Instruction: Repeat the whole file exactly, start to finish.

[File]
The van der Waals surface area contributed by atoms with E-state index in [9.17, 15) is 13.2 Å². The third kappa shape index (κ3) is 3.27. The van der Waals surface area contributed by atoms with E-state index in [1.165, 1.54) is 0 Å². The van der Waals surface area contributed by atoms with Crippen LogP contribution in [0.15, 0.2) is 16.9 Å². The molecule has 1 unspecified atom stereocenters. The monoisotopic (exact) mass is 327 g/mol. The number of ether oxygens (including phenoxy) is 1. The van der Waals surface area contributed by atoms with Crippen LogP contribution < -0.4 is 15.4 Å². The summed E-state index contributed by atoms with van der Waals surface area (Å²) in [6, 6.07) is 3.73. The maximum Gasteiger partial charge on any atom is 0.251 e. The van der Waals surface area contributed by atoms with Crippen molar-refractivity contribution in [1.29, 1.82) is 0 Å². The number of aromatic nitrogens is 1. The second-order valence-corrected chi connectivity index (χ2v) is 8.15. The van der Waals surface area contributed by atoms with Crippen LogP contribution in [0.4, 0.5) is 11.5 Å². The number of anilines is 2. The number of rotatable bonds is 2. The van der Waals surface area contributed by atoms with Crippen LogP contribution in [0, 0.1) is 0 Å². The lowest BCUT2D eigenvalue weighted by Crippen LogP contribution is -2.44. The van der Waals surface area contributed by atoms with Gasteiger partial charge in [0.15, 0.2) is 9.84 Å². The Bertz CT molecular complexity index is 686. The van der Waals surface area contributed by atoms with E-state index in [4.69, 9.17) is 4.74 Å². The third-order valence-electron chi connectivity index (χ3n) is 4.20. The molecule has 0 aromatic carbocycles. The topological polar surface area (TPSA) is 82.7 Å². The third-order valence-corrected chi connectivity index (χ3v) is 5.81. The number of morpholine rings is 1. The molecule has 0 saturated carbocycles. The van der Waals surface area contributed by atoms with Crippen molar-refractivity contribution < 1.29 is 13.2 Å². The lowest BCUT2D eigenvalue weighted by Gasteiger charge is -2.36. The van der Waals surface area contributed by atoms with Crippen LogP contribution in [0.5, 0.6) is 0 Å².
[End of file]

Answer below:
The van der Waals surface area contributed by atoms with E-state index in [9.17, 15) is 13.2 Å². The third kappa shape index (κ3) is 3.27. The van der Waals surface area contributed by atoms with E-state index in [1.165, 1.54) is 0 Å². The van der Waals surface area contributed by atoms with Crippen LogP contribution in [0.15, 0.2) is 16.9 Å². The molecule has 1 unspecified atom stereocenters. The monoisotopic (exact) mass is 327 g/mol. The number of ether oxygens (including phenoxy) is 1. The van der Waals surface area contributed by atoms with Crippen LogP contribution < -0.4 is 15.4 Å². The summed E-state index contributed by atoms with van der Waals surface area (Å²) in [6, 6.07) is 3.73. The maximum Gasteiger partial charge on any atom is 0.251 e. The van der Waals surface area contributed by atoms with Crippen molar-refractivity contribution in [1.29, 1.82) is 0 Å². The number of aromatic nitrogens is 1. The second-order valence-corrected chi connectivity index (χ2v) is 8.15. The van der Waals surface area contributed by atoms with Crippen LogP contribution in [0.4, 0.5) is 11.5 Å². The number of anilines is 2. The number of rotatable bonds is 2. The van der Waals surface area contributed by atoms with Crippen LogP contribution in [0, 0.1) is 0 Å². The lowest BCUT2D eigenvalue weighted by Crippen LogP contribution is -2.44. The van der Waals surface area contributed by atoms with Gasteiger partial charge in [0.15, 0.2) is 9.84 Å². The Bertz CT molecular complexity index is 686. The van der Waals surface area contributed by atoms with E-state index in [4.69, 9.17) is 4.74 Å². The third-order valence-electron chi connectivity index (χ3n) is 4.20. The molecule has 0 aromatic carbocycles. The topological polar surface area (TPSA) is 82.7 Å². The third-order valence-corrected chi connectivity index (χ3v) is 5.81. The number of morpholine rings is 1. The molecule has 0 saturated carbocycles. The van der Waals surface area contributed by atoms with Crippen molar-refractivity contribution < 1.29 is 13.2 Å². The lowest BCUT2D eigenvalue weighted by Gasteiger charge is -2.36. The van der Waals surface area contributed by atoms with Crippen LogP contribution in [0.5, 0.6) is 0 Å².